With the emergence of a ‘system-level’ focus in biology, there has been an increasing emphasis on characterizing gene expression and its regulation in a quantitative fashion (Bintu et al., 2005
; Golding et al., 2005
; Hasty et al., 2002
; Kaplan et al., 2008
; Kuhlman et al., 2007
). Quantitative and semi-quantitative studies have generated new concepts regarding the organization and the dynamic properties of gene regulatory networks, including, e.g., stability of control, robustness of the networks and stochastic heterogeneity of populations (Elowitz et al., 2002
; Rao et al., 2002
; Shen-Orr et al., 2002
), and have led to the design of synthetic genetic circuits (Andrianantoandro et al., 2006
; Atkinson et al., 2003
; Elowitz and Leibler, 2000
; Gardner et al., 2000
; Guido et al., 2006
). One complication in the quantitative studies of genetic circuits is that these circuits are always coupled to the physiological state of the cell, which, for example, affects the machinery of transcription and translation. As long as the state of the cell remains unchanged, this dependence does not affect the quantification of gene regulation. However, changes in gene expression often reflect changes in the environment, which also affect the state of the cell. In that case the coupling of gene expression to the global state of the cell cannot be ignored. We show in this study that this coupling generates an entire layer of physiologically important global effects on gene expression that has largely been overlooked in quantitative analysis so far. We focus on gene expression in bacteria in balanced exponential growth, for which the effects of environment on the state of the cell are reflected first and foremost by the growth rate.
The growth rate of bacteria can vary wildly, depending on the type or amount of nutrients available in the growth medium. For example, the doubling time of E. coli
in exponential batch culture growth ranges easily between ~20 min and several hours. Many parameters of the cells such as their macromolecular composition and the cell size are strongly dependent on the growth conditions (Maaløe, 1979
; Neidhardt et al., 1990
; Schaechter et al., 1958
). For E. coli
, in which this dependence has been quantitatively characterized, the results can be expressed miraculously as a dependence on growth rate
rather than on the specific growth media themselves: growth experiments with many different media have shown that media that support the same growth rate produce cells with the same macromolecular composition (Maaløe, 1979
; Neidhardt et al., 1990
; Schaechter et al., 1958
). Many parameters of the cell have therefore been characterized quantitatively as functions of the growth rate for E. coli
(Bremer and Dennis, 1996
), on which we focus in this study.
Many of these growth-rate dependent parameters, e.g. gene and plasmid copy numbers, the abundance of RNA polymerases and ribosomes (Bremer and Dennis, 1996
), are known to affect gene expression. Changes in gene expression, which are often accompanied by a change of the growth rate, thus result from a combination of gene regulation and intrinsic global effects due to growth rate. Any quantitative understanding of gene expression therefore requires an understanding of these global effects. Indeed, expression of a large number of proteins is known to exhibit different types of growth-rate dependences (Pedersen et al., 1978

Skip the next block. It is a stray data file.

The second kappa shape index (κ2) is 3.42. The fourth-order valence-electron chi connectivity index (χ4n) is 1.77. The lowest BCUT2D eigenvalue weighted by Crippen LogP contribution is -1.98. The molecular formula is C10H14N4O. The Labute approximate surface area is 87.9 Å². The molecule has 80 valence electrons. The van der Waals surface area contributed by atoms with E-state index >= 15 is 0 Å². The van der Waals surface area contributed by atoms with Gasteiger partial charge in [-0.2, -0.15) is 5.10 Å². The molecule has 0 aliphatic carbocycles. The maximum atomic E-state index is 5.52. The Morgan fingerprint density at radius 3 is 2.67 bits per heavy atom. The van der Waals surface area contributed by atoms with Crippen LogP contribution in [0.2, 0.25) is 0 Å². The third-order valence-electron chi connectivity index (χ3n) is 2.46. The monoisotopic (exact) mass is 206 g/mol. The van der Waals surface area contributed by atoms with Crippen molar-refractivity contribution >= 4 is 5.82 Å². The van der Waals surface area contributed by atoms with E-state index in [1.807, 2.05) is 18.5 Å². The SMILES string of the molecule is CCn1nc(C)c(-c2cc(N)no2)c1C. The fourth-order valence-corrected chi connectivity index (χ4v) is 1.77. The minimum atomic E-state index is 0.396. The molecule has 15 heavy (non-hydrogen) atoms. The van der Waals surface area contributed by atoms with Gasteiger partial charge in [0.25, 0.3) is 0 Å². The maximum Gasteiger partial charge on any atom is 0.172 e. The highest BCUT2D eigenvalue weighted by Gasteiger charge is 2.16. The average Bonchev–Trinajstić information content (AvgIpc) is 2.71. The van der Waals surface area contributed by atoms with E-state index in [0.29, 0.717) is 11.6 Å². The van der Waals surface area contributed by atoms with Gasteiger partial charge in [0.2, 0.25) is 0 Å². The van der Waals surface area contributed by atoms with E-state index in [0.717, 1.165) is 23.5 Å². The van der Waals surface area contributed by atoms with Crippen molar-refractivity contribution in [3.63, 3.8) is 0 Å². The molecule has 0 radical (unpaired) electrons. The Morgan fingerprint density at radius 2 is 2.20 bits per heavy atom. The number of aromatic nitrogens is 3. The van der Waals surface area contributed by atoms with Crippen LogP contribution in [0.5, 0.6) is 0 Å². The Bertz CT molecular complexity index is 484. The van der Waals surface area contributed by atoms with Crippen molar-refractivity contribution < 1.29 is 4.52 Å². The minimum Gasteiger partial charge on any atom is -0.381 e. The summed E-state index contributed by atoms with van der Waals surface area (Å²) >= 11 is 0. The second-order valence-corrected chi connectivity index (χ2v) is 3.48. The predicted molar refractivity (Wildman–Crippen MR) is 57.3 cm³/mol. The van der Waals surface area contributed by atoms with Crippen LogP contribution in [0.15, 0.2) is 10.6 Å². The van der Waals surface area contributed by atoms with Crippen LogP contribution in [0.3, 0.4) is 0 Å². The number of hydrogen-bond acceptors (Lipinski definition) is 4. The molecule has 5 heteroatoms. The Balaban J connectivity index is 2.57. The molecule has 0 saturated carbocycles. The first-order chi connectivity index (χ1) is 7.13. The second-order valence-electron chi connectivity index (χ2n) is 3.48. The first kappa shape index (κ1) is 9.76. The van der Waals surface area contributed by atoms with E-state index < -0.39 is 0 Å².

). Growth-rate dependent regulation is most notable for the transcription of ribosomal RNA (Haugen et al., 2008
), but is also known for ribosomal proteins, where it relies largely on posttranscriptional regulation (Keener and Nomura, 1996
), as well as for several non-ribosomal proteins, where it is based on transcriptional mechanisms that appear to be different from the control of ribosomal RNA (Chiaramello and Zyskind, 1989
; Husnain and Thomas, 2008
). In contrast to these instances of specific growth-rate dependent regulation, the global effects addressed here are expected to affect all genes. Their interplay with specific mechanisms of gene regulation can lead to rather complex behaviors, and it is possible that they play a role in some of the known examples for specific growth-rate dependent regulation.
An obvious starting point to study global growth-rate dependent effects on gene expression is the growth-rate dependence of the expression of an unregulated (constitutively expressed) gene. Indeed, several studies have shown that the expression of a constitutively expressed gene is growth-rate dependent (Liang et al., 1999a
; Wanner et al., 1977
; Willumsen, 1975
). We will show that the observed dependence can be quantitatively explained by a simple model using the known growth rate dependencies of the key cellular parameters without invoking any adjustable free parameters.
We then expand our model to investigate the effect of growth rate on regulated genes and simple genetic circuits to address the following questions: How is the growth-rate dependence of gene expression affected by positive or negative regulation? How should a gene be regulated to exhibit a growth-rate-independent protein concentration? Is the qualitative behavior of a circuit the same at different growth rates? Answers to these questions may also help in the design on synthetic genetic circuits in order to obtain robust performance over a wide range of growth conditions. Experimental results are presented to validate key predictions of the model using simple synthetic genetic circuits.
Finally, we explore cases with global feedback mediated by growth-rate dependent effects: In these situations there is not only an effect of growth rate on gene expression, but the expression level of a protein also has an effect on the growth rate. Circuits of this type can lead to growth bistability. We discuss possible roles these effects may play in metabolic control, antibiotic resistance and tolerance (persistence).